MERCE is part of Mitsubishi Electric Corporate R&D and directly works for various research labs and business units of the group to fulfill their needs in formal methods or popularize the use of formal methods. We work from first research ideas to production-ready tools.

One core goal of our research is to acquire state-of-the-art in Formal Methods (on all the various kinds of formal methods) and adapt and enhance it to fulfill industrial needs of Mitsubishi Electric. We have many collaboration with academics through collaborative projects, PhD co-advising or direct collaborations. We work on real, industrial challenges.

Our research environment is obviously different from academic research but as we don't work directly for a business unit it is closer to academic research than business unit development. Rennes city is very nice to live in. Our research team is small and growing in a cheerful and open-minded work environment.

You'll find a more detailed announce with details on how to apply here in English, or in French.

2 PhD studentships, MSP group, University of Strathclyde, UK

Applications are invited for PhD study on any aspect of functional programming, type theory, logic, category theory, coalgebra etc. Candidates need not have a topic in mind, as we have plenty of ideas! The positions are expected to start on 1 October 2019, is fully funded for UK or EU students and will last for 3 years. The MSP group at the University of Strathclyde contains some marvellous researchers (if we do say so ourselves) and prides itself on its friendly and welcoming atmosphere. Members of the group are Dr Bob Atkey, Dr Ross Duncan, Dr Fredrik Forsberg, Professor Neil Ghani, Dr Clemens Kupke, and Dr Conor McBride.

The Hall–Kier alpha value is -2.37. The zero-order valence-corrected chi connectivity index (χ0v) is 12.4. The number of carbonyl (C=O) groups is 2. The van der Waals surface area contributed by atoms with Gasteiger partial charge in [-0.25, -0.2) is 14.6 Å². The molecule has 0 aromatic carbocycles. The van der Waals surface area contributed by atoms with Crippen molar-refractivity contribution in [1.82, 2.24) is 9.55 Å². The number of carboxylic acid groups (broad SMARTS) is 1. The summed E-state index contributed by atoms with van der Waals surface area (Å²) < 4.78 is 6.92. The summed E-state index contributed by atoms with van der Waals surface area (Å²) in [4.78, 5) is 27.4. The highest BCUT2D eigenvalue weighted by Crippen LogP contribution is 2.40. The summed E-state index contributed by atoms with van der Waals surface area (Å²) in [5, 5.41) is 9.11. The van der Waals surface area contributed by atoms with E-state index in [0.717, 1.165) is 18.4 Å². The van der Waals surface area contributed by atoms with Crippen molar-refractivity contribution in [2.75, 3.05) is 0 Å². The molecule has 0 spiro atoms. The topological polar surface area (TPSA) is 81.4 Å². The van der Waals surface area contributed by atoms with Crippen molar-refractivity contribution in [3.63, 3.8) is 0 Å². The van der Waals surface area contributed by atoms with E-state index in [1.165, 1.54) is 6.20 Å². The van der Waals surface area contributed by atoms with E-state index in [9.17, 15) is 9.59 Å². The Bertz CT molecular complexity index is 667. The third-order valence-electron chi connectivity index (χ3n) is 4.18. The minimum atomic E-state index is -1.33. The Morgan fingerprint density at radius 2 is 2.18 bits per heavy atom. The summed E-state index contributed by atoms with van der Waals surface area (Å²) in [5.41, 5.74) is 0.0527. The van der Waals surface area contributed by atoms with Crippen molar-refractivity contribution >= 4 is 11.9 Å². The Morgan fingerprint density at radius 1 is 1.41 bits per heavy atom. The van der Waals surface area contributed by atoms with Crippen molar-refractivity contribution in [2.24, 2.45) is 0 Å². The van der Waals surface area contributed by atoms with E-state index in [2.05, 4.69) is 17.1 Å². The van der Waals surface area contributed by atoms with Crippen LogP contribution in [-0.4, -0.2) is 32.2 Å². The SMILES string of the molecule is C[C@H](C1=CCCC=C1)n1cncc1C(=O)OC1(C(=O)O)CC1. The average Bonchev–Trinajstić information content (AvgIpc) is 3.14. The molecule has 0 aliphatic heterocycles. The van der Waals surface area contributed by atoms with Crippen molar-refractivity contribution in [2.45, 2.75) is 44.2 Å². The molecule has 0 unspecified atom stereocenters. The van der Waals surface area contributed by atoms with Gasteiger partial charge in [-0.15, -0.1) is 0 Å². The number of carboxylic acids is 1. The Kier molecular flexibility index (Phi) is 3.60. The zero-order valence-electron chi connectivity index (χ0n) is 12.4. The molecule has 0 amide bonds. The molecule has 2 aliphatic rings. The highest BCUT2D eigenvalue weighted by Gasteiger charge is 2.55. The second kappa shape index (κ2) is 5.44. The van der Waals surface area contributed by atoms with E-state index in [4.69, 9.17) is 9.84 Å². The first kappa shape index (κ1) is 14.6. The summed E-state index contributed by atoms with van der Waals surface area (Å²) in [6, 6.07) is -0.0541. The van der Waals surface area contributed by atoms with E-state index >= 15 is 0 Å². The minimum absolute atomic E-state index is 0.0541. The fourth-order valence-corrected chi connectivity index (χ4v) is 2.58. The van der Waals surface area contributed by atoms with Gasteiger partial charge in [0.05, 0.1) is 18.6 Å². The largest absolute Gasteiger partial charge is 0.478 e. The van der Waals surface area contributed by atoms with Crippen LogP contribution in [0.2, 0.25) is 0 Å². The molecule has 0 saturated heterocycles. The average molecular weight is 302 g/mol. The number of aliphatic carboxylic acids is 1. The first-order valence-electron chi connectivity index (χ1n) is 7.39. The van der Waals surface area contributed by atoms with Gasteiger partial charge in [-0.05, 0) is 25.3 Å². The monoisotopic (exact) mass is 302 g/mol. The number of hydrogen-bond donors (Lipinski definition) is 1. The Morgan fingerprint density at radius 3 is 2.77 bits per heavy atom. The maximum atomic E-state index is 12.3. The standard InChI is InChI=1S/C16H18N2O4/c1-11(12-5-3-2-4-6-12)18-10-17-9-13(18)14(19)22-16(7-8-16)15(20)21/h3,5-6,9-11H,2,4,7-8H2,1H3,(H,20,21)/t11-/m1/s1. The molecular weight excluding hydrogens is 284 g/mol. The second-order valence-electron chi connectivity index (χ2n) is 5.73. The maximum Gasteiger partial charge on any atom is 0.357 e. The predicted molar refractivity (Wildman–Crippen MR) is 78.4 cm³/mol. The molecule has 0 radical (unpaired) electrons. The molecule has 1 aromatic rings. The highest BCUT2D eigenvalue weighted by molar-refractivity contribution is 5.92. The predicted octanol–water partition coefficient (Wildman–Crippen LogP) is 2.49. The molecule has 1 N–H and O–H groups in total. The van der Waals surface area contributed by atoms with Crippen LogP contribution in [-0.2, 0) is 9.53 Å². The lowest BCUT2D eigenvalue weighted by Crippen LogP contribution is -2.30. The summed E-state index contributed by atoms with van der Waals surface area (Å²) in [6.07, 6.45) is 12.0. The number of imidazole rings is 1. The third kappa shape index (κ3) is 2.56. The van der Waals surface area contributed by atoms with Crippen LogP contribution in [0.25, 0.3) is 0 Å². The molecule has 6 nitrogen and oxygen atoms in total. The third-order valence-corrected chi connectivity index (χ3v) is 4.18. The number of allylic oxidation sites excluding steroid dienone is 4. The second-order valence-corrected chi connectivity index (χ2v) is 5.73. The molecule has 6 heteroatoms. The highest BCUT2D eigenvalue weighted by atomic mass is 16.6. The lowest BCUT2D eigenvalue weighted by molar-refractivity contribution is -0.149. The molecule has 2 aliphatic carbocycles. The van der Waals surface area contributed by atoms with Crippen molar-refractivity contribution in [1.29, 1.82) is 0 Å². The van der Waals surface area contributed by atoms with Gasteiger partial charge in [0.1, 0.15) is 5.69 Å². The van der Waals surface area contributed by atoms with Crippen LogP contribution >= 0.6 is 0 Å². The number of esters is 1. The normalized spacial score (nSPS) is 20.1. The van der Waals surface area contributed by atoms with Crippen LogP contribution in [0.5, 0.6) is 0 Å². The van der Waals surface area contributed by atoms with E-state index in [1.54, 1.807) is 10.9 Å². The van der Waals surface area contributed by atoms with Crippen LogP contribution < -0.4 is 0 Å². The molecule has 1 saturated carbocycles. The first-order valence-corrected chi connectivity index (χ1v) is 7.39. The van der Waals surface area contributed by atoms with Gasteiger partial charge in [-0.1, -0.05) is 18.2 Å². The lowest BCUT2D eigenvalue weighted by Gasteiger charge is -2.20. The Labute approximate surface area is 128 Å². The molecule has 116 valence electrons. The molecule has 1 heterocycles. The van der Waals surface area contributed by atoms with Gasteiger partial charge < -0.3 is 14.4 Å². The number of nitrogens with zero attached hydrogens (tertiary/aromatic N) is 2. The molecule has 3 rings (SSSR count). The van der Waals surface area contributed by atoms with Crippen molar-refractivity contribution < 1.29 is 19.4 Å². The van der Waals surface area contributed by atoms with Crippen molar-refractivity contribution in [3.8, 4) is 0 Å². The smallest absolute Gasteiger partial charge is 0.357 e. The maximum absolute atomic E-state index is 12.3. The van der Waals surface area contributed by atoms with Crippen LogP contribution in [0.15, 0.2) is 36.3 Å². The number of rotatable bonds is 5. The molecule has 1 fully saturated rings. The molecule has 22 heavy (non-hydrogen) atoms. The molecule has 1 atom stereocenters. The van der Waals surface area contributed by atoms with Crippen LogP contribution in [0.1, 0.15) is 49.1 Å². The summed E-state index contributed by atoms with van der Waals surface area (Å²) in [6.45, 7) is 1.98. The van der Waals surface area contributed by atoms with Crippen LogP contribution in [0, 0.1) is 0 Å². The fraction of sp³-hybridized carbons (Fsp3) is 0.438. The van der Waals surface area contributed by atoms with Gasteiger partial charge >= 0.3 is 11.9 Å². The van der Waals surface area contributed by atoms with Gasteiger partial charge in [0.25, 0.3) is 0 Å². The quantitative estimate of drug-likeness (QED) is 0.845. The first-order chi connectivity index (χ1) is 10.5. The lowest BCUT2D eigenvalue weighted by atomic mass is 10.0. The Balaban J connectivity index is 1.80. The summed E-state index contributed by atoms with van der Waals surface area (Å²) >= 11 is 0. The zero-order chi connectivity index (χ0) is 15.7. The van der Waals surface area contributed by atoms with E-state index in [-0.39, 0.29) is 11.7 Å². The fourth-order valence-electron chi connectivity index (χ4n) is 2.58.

Anyone interested should in the first instance contact Professor Neil Ghani and outline their academic background. Applications will be considered on a first come, first served basis.

PhD position ONERA/LIPN on formal methods and model checking, Palaiseau, France

ONERA and LIPN are cofunding a PhD position starting in the last trimester of 2019 on formal modelling of flight constraints. The PhD aims at exploring high-performance model-checking methods to verify continuous properties in an air traffic management system. It takes place within a collaboration between ONERA (R. Kervarc, A. Joulia), LIPN (C. Coti, C. Choppy, L. Petrucci) and LIP6 (F. Kordon). The PhD student will also have if desired the opportunity to participate in some of the international collaborations of these laboratories during the PhD. Applications must be made before the end of May.

The PhD is shortly described as follows: